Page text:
Eye For Film >> Movies >> Coyote Ugly (2000) Film Review
Reviewed by: Angus Wolfe Murray
Nice girl goes to the big bad city and... stays nice. This fresh approach to sex drugs and rock 'n' roll deserves one cheer from the moral majority.
Images of Flashdance return from that place in the memory reserved for never-again, although Coyote Ugly makes a better attempt at staying in the real world with its use of genuine New York locations and an Aussie juve lead (Adam Garcia), who doesn't have that West Coast glaze.
Piper Perabo could be a shy 19-year-old Julia Roberts. She has the tumbling blonde tresses favoured by pubescent pop singers and plays Violet, a dedicated New Jersey songwriter, who suffers stage fright.
She leaves her widowed father (John Goodman), a toll road operative, who sits around the house stuffing his face with junk food, and makes the short trip to the Big Apple to sell her songs.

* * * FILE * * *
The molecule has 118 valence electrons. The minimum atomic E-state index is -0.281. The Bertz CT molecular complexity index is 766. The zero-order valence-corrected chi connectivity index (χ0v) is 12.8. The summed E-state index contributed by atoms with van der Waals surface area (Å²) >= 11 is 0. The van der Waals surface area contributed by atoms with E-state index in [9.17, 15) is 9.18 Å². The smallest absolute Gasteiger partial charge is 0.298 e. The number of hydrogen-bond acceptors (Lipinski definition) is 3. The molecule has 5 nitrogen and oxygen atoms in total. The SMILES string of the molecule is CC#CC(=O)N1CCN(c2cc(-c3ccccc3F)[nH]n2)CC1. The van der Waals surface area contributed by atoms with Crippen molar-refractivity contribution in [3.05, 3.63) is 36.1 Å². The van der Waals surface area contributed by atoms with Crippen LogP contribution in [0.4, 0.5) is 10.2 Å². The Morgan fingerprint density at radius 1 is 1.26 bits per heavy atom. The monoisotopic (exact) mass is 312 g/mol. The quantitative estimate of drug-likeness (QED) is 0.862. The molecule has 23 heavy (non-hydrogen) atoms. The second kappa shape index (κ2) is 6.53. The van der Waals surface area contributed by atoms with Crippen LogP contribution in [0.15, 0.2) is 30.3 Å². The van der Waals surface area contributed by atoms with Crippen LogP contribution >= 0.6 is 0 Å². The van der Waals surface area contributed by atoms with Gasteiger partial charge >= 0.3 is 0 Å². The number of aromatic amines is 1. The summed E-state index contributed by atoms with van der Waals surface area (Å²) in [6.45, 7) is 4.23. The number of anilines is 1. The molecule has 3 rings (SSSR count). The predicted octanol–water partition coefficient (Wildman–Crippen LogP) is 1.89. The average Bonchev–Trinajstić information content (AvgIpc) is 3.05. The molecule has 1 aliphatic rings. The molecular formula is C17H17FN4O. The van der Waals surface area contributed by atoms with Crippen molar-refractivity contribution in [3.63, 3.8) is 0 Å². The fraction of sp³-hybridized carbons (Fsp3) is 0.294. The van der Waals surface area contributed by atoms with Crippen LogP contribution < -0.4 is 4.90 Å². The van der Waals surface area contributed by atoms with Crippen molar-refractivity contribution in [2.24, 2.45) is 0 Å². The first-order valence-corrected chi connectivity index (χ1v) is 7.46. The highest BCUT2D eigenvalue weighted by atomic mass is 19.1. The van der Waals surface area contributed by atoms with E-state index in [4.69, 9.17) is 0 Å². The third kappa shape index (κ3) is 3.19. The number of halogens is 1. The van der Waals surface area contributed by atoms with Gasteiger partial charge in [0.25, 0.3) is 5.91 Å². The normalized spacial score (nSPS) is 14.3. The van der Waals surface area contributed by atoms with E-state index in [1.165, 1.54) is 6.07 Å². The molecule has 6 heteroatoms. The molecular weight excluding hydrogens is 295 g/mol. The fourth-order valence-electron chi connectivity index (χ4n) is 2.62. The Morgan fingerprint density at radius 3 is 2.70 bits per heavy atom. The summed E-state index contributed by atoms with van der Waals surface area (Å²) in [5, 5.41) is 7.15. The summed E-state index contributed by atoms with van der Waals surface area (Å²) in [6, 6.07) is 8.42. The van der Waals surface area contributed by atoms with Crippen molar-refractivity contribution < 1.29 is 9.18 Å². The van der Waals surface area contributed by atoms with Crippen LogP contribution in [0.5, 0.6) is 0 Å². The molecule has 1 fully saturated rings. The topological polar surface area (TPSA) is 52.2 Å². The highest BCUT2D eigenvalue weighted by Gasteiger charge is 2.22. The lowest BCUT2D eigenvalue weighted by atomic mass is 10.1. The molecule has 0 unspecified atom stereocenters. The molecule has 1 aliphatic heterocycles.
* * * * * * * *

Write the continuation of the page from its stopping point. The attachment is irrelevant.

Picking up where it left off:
After multiple rejections, implying that the record business couldn't care less, she meets Kevin (Garcia), an itinerant washer-upper, who treats her like a person rather than a sex object, and discovers Coyote Ugly, a watering hole by the docks, where the female staff dance on the bar in high boots and skimpy minis.
In the Flashdance tradition, eroticism has a gloss to it. Violet is hired by Lil (Maria Bello), the Coyote den mother, because "you look like a kindergarten teacher. The kids love it." The kids are grown men, who crush to the bar, baying like hyenas.
The film is fizzy and sweet. It doesn't add up to a hill of beans, but is easy on the eye and so harmless you learn to love its false optimism.
Goodman is the Beast to Perabo's Beauty and having him there, even fleetingly, adds weight to what otherwise is a glamour shoot.Reviewed on: 19 Jan 2001